We determined the reaction order for the generation of Bi centers in various oxide glass hosts by extracting absorption data from previously published work, and measuring the gradient (equivalent to the power-law factor) of a double-logarithmic plot of Bi-related absorption coefficient against Bi2O3 doping concentration. The reaction order in Bi-doped oxide glasses decreased with increasing optical basicity of the glass host. A sequential redox reaction involving the decomposition of Bi2O3 into BiO, then Bin clusters, can explain a reaction order dependence on optical basicity. We suggest that red and NIR PL bands result from Bi2+ and Bin clusters, respectively, and these centers are also related to carrier type reversal.

Keywords: chalcogenide, implantation, photoluminescence, carrier-type

Mo-A1.4 15:10–15:30

Photo-induced Structural Changes in a-Se Triggering its Crystallization

Julia Berashevich (1,2), Anastasia Mishchenko (1,2), and Alla Reznik (1,2)

1. Thunder Bay Regional Research Institute, 290 Munro St., Thunder Bay, ON, P7A 7T1, Canada

2. Department of Physics, Lakehead University, 955 Oliver Road, Thunder Bay, ON, P7B 5E1

The first principles calculations are applied to establish a mechanism of photo-induced crystallization of amorphous Se that is performed based on study of the structural changes caused by electron excitation. In order to disclose a mechanism of crystallization, system of increased crystalline order with inclusion of the preformed helical chains acting as the nucleation embryos has been investigated. This system has been assigned to recognize the hexagonal symmetry such as following the photo-induced structural changes it is expected to proceed into the new conformation characterized not only by lower total energy but also by better ordering. We found that the ideally relaxed lattice rather supports twofold coordinated Se atoms which are arranged in long polymer chains. Because of variation in the Se-Se bond length (2.37–2.8 Å) and in orientation of the lone pairs, even two-fold conformation shows formation of the defect tails near the conduction and the valence bands. Upon excitation of single or two electrons to occur from the lone electron pairs, the system stability is impaired to be resolved through formation of the threefold sites (increase in coordination number is observed with light irradiation [1]). There are two ways for amorphous system to resolve the local metastability, one is relaxation to the original state that involves the carrier recombination, so-called reversible defects [2], while second is a relaxation to a lower energy state expected to be responsible for the observed irreversible defects [2]. We found that for system of increased crystalline order recognizing the hexagonal symmetry, a transition to the lower energy state involves a breaking of the existing bonds and their rearrangement (the lattice relaxation energy is found to be in the range of 0.5 eV). It is directed on formation of the ideal helical coils associated with the crystalline form. A cascade of irreversible changes eventually induces a crystallization of a-Se.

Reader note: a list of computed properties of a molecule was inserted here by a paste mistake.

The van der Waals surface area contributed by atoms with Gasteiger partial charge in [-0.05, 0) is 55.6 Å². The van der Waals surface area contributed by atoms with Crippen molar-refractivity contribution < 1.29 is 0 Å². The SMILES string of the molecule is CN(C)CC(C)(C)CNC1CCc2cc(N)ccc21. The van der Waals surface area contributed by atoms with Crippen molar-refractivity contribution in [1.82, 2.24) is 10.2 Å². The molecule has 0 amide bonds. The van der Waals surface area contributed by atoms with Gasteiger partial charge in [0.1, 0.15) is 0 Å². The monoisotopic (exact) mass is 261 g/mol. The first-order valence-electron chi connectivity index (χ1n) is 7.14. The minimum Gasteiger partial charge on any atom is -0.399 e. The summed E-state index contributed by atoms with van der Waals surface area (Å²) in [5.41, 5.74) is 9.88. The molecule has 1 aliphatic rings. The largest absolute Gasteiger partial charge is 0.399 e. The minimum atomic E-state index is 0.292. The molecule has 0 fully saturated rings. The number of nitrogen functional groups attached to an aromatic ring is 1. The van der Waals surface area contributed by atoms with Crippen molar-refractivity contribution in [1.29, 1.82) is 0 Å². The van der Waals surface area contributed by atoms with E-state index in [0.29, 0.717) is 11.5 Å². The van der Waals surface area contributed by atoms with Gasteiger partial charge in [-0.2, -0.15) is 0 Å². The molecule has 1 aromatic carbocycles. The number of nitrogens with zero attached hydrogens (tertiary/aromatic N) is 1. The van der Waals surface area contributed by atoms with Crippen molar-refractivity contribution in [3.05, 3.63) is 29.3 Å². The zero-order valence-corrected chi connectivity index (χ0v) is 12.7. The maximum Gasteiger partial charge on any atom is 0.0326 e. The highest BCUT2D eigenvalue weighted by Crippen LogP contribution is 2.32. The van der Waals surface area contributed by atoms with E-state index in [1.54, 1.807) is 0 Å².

[1] A. V. Kolobov, et al., PRB 55, 726 (1997)

[2] A. Reznik, et al., J. Mater. Sci.: Mater. Electron 20, S111 (2009)

Keywords: amorphous Se, photo-induced metastability, doping, reversible defects, irreversible defects